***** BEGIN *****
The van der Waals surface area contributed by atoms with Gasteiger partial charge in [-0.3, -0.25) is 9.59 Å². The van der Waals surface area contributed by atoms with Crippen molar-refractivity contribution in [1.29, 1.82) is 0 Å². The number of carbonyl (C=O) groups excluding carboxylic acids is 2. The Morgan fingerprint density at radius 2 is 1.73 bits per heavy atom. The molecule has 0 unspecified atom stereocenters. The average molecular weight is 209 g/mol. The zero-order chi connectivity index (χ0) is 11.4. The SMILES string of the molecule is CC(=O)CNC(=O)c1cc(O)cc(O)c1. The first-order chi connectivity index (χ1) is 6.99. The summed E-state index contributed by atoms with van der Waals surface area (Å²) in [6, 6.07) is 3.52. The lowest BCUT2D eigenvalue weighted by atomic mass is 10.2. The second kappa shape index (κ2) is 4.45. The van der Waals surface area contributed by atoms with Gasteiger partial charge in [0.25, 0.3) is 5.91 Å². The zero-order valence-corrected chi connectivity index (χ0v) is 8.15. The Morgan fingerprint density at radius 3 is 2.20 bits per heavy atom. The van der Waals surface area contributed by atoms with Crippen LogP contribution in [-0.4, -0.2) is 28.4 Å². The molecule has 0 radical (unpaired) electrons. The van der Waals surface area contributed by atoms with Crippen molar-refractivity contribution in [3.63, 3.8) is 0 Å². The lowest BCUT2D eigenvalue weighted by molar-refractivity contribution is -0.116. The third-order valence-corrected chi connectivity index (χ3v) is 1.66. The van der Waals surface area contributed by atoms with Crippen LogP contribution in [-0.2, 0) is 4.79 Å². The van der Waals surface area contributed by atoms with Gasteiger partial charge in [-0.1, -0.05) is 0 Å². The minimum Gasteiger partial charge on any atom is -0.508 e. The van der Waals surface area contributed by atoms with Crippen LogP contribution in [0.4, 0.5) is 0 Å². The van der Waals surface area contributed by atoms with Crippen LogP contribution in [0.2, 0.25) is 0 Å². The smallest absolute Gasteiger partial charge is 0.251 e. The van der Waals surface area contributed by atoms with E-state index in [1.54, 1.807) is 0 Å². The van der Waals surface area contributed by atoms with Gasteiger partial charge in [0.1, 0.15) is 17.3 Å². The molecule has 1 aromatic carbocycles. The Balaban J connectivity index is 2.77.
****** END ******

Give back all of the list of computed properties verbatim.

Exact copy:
The van der Waals surface area contributed by atoms with Gasteiger partial charge in [-0.3, -0.25) is 9.59 Å². The van der Waals surface area contributed by atoms with Crippen molar-refractivity contribution in [1.29, 1.82) is 0 Å². The number of carbonyl (C=O) groups excluding carboxylic acids is 2. The Morgan fingerprint density at radius 2 is 1.73 bits per heavy atom. The molecule has 0 unspecified atom stereocenters. The average molecular weight is 209 g/mol. The zero-order chi connectivity index (χ0) is 11.4. The SMILES string of the molecule is CC(=O)CNC(=O)c1cc(O)cc(O)c1. The first-order chi connectivity index (χ1) is 6.99. The summed E-state index contributed by atoms with van der Waals surface area (Å²) in [6, 6.07) is 3.52. The lowest BCUT2D eigenvalue weighted by atomic mass is 10.2. The second kappa shape index (κ2) is 4.45. The van der Waals surface area contributed by atoms with Gasteiger partial charge in [0.25, 0.3) is 5.91 Å². The zero-order valence-corrected chi connectivity index (χ0v) is 8.15. The Morgan fingerprint density at radius 3 is 2.20 bits per heavy atom. The van der Waals surface area contributed by atoms with Crippen LogP contribution in [-0.4, -0.2) is 28.4 Å². The molecule has 0 radical (unpaired) electrons. The van der Waals surface area contributed by atoms with Crippen molar-refractivity contribution in [3.63, 3.8) is 0 Å². The lowest BCUT2D eigenvalue weighted by molar-refractivity contribution is -0.116. The third-order valence-corrected chi connectivity index (χ3v) is 1.66. The van der Waals surface area contributed by atoms with Crippen LogP contribution in [-0.2, 0) is 4.79 Å². The van der Waals surface area contributed by atoms with Gasteiger partial charge in [-0.1, -0.05) is 0 Å². The minimum Gasteiger partial charge on any atom is -0.508 e. The van der Waals surface area contributed by atoms with Crippen LogP contribution in [0.4, 0.5) is 0 Å². The van der Waals surface area contributed by atoms with Crippen LogP contribution in [0.2, 0.25) is 0 Å². The smallest absolute Gasteiger partial charge is 0.251 e. The van der Waals surface area contributed by atoms with E-state index in [1.54, 1.807) is 0 Å². The van der Waals surface area contributed by atoms with Gasteiger partial charge in [0.1, 0.15) is 17.3 Å². The molecule has 1 aromatic carbocycles. The Balaban J connectivity index is 2.77.